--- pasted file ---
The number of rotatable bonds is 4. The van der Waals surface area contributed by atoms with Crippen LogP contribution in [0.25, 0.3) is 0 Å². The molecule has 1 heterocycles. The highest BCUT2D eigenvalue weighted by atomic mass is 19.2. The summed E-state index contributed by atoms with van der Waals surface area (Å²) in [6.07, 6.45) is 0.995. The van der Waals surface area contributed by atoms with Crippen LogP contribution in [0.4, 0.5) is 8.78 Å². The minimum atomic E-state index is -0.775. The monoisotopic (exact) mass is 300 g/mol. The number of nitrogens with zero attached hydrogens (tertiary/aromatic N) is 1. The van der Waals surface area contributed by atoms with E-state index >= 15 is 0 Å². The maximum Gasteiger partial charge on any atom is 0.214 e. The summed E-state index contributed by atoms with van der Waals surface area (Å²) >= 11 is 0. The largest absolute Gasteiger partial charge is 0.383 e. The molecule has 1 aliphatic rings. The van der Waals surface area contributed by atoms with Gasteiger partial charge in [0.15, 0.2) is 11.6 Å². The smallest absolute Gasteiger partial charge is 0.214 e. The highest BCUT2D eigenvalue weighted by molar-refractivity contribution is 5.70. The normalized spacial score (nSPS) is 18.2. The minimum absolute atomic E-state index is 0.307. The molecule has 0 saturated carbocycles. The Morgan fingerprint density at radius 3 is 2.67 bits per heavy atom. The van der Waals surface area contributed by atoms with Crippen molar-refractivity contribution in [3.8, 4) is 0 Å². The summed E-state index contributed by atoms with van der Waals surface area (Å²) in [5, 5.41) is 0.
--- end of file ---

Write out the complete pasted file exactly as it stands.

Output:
The number of rotatable bonds is 4. The van der Waals surface area contributed by atoms with Crippen LogP contribution in [0.25, 0.3) is 0 Å². The molecule has 1 heterocycles. The highest BCUT2D eigenvalue weighted by atomic mass is 19.2. The summed E-state index contributed by atoms with van der Waals surface area (Å²) in [6.07, 6.45) is 0.995. The van der Waals surface area contributed by atoms with Crippen LogP contribution in [0.4, 0.5) is 8.78 Å². The minimum atomic E-state index is -0.775. The monoisotopic (exact) mass is 300 g/mol. The number of nitrogens with zero attached hydrogens (tertiary/aromatic N) is 1. The van der Waals surface area contributed by atoms with E-state index >= 15 is 0 Å². The maximum Gasteiger partial charge on any atom is 0.214 e. The summed E-state index contributed by atoms with van der Waals surface area (Å²) >= 11 is 0. The largest absolute Gasteiger partial charge is 0.383 e. The molecule has 1 aliphatic rings. The van der Waals surface area contributed by atoms with Gasteiger partial charge in [0.15, 0.2) is 11.6 Å². The smallest absolute Gasteiger partial charge is 0.214 e. The highest BCUT2D eigenvalue weighted by molar-refractivity contribution is 5.70. The normalized spacial score (nSPS) is 18.2. The minimum absolute atomic E-state index is 0.307. The molecule has 0 saturated carbocycles. The Morgan fingerprint density at radius 3 is 2.67 bits per heavy atom. The van der Waals surface area contributed by atoms with Crippen molar-refractivity contribution in [3.8, 4) is 0 Å². The summed E-state index contributed by atoms with van der Waals surface area (Å²) in [5, 5.41) is 0.